I called over the radio for someone to come down and ameliorate my fear of my own mind playing tricks on me. The two brave souls who came down to the Secret Garden, Dani and Kristy, assured me that I was in fact looking at an anteater. With this assurance, I left the secret garden, vowing to return at dawn. The decision would later come to haunt me…
To be continued in September’s Quepolandia…..stay tuned!

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The Battle for a Wild Life

By Elle McGraw (Wildlife Rehabilitation Intern at KSTR)

No one enjoys losing. Especially when losing means life or death of beautiful animals. Everyday at our wildlife sanctuary, Kids Saving the Rainforest (KSTR), we embark on the battle of life or death in the case of each animal we receive. For some animals the battle is the immediate intervention between life or death; and for other, less severe cases, it consists of preparing goals in order for them to return to the wild. For all of us here at KSTR, we put our heart and soul into every animal that comes through our clinic.

In professions such as ours, it is imperative to detach yourself emotionally, at least until the animal prevails through the initial critical stages. However, in my personal experience, I have found this to be quite difficult, sometimes impossible. Each person at KSTR has dedicated their life to the welfare and conservation of wild animals, and when one’s love for animals runs so deep, it makes detaching oneself quite difficult. This lack of detachment can make the loss of an animal more painful, but the release that more rewarding.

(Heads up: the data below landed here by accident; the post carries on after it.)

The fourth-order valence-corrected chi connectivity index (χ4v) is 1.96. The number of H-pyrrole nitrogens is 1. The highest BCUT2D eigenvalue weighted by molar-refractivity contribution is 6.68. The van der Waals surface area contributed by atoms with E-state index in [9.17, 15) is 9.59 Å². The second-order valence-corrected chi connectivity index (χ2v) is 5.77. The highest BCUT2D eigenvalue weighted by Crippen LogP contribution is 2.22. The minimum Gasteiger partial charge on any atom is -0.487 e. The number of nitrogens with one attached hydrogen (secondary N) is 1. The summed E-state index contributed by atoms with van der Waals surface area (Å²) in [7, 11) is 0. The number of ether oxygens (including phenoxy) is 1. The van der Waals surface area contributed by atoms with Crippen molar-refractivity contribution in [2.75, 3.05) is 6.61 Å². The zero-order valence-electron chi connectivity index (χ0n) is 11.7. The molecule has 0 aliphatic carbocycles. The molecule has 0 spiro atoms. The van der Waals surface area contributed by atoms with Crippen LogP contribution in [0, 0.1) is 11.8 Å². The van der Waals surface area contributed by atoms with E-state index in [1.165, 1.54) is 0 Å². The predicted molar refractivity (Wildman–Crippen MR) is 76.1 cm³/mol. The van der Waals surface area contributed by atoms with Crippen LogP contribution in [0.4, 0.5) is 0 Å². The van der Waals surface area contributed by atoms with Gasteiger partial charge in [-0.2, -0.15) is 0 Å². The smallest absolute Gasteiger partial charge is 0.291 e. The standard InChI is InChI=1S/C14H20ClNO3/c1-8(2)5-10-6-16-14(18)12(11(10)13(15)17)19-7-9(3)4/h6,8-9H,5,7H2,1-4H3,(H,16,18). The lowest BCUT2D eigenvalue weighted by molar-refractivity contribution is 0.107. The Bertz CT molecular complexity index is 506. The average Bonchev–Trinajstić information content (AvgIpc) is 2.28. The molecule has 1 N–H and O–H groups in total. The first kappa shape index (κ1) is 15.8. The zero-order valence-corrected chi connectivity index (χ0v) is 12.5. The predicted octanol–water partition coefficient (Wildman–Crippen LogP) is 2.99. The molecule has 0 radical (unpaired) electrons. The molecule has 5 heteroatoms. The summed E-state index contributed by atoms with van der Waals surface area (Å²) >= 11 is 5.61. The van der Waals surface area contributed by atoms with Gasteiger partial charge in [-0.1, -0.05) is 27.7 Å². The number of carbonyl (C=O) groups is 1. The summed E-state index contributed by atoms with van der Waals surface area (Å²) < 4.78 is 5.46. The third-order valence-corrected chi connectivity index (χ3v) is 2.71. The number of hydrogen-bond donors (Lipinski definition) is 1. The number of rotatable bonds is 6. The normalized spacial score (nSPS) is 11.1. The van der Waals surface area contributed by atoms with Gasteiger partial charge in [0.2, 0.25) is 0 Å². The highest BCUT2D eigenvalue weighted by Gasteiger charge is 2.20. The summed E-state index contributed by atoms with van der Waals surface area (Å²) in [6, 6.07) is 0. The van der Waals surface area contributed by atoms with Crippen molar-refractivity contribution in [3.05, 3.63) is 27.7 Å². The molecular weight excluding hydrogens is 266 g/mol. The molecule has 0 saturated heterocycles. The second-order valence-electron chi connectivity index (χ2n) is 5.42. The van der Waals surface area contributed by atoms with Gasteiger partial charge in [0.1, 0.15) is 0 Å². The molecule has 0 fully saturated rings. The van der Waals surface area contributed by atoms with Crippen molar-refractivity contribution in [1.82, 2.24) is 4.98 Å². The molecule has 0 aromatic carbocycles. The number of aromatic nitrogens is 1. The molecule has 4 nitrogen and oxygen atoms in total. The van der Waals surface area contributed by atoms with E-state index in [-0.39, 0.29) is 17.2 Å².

I have seen some amazing things while working at KSTR, as well as endured the pain of loss. The enjoyment of seeing an animal released, continues to renew my spirits in order to continue the grueling work we do. I have witnessed animals that come in badly wounded from cars, electrocutions, and dog attacks, that survive in cases that seemed hopeless. There is never a time that we give up on an animal without trying, without putting our hearts into it.

In one case, of an agouti that was hit by a car, her hind leg was so severely broken that it required amputation. We knew that she required the amputation to save her life, but we didn’t know if she could ever be released with only three legs. When her wound was healed enough, we began taking her for walks, which quickly became runs. After a short time of her learning how to maneuver without her hind leg, she was too fast for us to catch. She fought her way through the pain of being hit by a car, infection, and the loss of a leg, all the way to release. We have since seen her a few times at the site we chose to release at.

The joy of seeing animals that would have otherwise been cast off, not only survive, but thrive back in the wild, has no equal to a wildlife rehabber. These are the moments we work so tirelessly for, these are the moments we live for. I cannot imagine a more rewarding job, or volunteer opportunity.